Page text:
Harvest of muscle flaps traditionally requires long incisions that allow access to muscle origin, insertion, and pedicle. Because some muscles such as the latissimus dorsi and rectus abdominis are large, incisions can be anywhere from 20 to 30 cm in length. These donor sites are conspicuously located on the abdomen and back and are the source of morbidity in the form of cosmesis, seroma, and hernia. The robotic interface has supplied the necessary exposure and picture clarity through high-resolution, three-dimensional optics and the necessary precision instrumentation through wristed motion at the instrument tips to accomplish both muscle harvest and pedicle dissection. The robotic approaches that we describe, including the latissimus dorsi muscle and rectus abdominis muscle, are reproducible techniques for accomplishing muscle harvest without significant donor site morbidity. Both approaches take advantage of insufflation, gravity, precision instrumentation, and 3-dimensional imaging with multiple-angle scopes.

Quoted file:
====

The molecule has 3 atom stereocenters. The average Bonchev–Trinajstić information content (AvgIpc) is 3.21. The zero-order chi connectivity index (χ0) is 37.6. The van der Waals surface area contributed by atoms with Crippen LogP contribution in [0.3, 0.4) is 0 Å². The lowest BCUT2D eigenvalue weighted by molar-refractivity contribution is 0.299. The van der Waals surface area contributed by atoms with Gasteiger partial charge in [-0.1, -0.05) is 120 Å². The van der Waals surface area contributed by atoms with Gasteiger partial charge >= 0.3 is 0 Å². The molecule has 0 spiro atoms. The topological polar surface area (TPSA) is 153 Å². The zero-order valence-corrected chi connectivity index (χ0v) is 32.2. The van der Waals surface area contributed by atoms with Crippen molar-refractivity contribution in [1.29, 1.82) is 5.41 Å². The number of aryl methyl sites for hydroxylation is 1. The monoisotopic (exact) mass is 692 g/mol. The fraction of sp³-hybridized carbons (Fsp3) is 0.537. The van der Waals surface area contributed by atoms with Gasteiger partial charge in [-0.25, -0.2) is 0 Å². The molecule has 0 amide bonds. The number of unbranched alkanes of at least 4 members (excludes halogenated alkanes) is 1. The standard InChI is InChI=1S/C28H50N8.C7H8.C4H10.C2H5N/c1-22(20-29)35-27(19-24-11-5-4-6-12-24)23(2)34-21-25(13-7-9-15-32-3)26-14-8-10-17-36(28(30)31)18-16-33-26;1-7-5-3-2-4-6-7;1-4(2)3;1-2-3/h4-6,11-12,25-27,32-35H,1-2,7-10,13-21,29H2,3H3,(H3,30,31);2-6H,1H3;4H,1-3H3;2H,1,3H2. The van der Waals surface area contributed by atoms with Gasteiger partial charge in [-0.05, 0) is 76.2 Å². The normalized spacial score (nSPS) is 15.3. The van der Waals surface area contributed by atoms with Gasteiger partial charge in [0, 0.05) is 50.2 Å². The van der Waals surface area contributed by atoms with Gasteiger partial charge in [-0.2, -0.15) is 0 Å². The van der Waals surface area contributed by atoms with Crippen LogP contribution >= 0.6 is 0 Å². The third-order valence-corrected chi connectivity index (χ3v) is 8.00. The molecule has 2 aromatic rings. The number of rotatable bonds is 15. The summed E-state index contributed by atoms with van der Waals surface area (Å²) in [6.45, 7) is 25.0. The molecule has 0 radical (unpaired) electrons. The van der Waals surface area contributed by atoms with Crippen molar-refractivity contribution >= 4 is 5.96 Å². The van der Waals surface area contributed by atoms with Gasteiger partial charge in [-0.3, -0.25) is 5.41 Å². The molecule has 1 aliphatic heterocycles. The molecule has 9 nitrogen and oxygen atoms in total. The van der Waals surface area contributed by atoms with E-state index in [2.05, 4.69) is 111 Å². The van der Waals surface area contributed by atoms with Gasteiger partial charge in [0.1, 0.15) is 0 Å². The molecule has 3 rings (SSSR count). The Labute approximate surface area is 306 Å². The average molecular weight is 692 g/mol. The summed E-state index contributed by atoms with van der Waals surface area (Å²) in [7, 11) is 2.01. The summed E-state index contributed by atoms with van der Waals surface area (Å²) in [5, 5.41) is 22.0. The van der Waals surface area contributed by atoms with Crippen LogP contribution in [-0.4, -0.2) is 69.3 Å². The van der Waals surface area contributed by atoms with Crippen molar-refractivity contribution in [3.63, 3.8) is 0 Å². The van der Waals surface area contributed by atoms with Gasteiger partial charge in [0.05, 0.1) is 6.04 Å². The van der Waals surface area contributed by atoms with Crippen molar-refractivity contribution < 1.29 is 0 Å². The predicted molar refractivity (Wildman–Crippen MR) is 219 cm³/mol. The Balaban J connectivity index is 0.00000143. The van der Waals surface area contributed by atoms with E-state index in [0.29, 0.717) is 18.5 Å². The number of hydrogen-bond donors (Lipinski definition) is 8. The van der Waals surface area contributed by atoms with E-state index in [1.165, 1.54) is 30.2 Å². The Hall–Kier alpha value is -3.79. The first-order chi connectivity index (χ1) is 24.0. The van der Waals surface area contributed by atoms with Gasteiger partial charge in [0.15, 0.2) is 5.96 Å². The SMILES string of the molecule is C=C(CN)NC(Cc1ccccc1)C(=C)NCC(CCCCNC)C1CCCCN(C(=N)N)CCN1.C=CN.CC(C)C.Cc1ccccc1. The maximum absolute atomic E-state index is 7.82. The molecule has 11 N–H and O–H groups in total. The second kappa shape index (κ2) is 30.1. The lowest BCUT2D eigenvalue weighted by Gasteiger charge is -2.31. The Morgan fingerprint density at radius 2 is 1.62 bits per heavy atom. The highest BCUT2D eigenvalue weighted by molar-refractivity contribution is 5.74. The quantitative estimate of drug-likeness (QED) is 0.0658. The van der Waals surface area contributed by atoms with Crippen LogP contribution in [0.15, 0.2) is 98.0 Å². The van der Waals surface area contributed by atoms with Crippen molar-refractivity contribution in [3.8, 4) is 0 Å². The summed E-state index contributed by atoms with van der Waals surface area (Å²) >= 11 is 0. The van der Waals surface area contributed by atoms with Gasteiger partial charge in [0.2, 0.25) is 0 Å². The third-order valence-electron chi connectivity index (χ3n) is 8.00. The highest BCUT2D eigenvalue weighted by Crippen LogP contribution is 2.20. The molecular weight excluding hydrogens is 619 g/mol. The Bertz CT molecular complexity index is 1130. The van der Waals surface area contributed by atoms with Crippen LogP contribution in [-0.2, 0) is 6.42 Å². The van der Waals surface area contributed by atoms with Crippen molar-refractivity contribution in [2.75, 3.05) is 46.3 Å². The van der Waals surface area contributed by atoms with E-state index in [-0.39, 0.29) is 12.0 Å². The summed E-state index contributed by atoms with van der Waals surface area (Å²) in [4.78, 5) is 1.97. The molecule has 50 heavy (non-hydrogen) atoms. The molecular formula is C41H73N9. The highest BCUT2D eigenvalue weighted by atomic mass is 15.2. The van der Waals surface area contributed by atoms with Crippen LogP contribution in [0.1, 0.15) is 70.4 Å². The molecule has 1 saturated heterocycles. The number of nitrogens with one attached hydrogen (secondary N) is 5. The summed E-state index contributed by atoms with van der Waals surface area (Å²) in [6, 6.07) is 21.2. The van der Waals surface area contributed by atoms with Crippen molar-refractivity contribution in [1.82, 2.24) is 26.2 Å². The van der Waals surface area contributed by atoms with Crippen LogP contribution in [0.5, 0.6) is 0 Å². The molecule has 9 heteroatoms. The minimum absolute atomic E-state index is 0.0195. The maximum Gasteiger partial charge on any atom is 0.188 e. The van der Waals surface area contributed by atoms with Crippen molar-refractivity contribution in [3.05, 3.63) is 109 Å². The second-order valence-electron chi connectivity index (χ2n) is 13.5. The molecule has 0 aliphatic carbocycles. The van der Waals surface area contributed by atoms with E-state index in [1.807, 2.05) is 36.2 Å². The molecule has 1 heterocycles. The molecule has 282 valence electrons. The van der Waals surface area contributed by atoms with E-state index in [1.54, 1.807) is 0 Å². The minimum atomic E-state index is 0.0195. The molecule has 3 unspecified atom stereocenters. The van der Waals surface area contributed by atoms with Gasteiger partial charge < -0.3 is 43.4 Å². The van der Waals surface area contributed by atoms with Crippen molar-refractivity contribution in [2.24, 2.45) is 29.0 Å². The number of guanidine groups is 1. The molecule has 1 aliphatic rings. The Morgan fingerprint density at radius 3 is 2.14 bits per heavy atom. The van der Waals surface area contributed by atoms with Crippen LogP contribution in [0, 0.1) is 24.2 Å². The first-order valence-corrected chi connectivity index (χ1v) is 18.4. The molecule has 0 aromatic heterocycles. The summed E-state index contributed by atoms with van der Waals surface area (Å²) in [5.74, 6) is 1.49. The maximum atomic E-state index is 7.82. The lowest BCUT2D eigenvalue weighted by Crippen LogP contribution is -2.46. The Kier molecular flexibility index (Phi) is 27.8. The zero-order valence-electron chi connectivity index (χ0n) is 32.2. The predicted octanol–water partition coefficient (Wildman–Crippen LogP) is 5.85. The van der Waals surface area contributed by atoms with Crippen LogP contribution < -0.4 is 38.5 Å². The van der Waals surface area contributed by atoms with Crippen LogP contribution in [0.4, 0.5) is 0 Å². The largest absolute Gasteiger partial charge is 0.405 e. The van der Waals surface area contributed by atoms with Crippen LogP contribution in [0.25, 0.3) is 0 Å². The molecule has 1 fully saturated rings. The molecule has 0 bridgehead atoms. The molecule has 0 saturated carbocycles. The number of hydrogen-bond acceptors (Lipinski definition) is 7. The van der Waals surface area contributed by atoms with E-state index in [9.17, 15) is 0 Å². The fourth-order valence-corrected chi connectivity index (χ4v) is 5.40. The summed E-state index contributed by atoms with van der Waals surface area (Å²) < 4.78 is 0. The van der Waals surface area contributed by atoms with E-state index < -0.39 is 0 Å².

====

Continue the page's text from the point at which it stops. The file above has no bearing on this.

Robotic muscle harvest represents a tremendous step forwards in the ongoing quest to minimize donor site morbidity without compromising outcomes in reconstructive surgery.
Breast Reconstruction Latissimus Dorsi Donor Site Morbidity Rectus Abdominis Latissimus Dorsi Muscle
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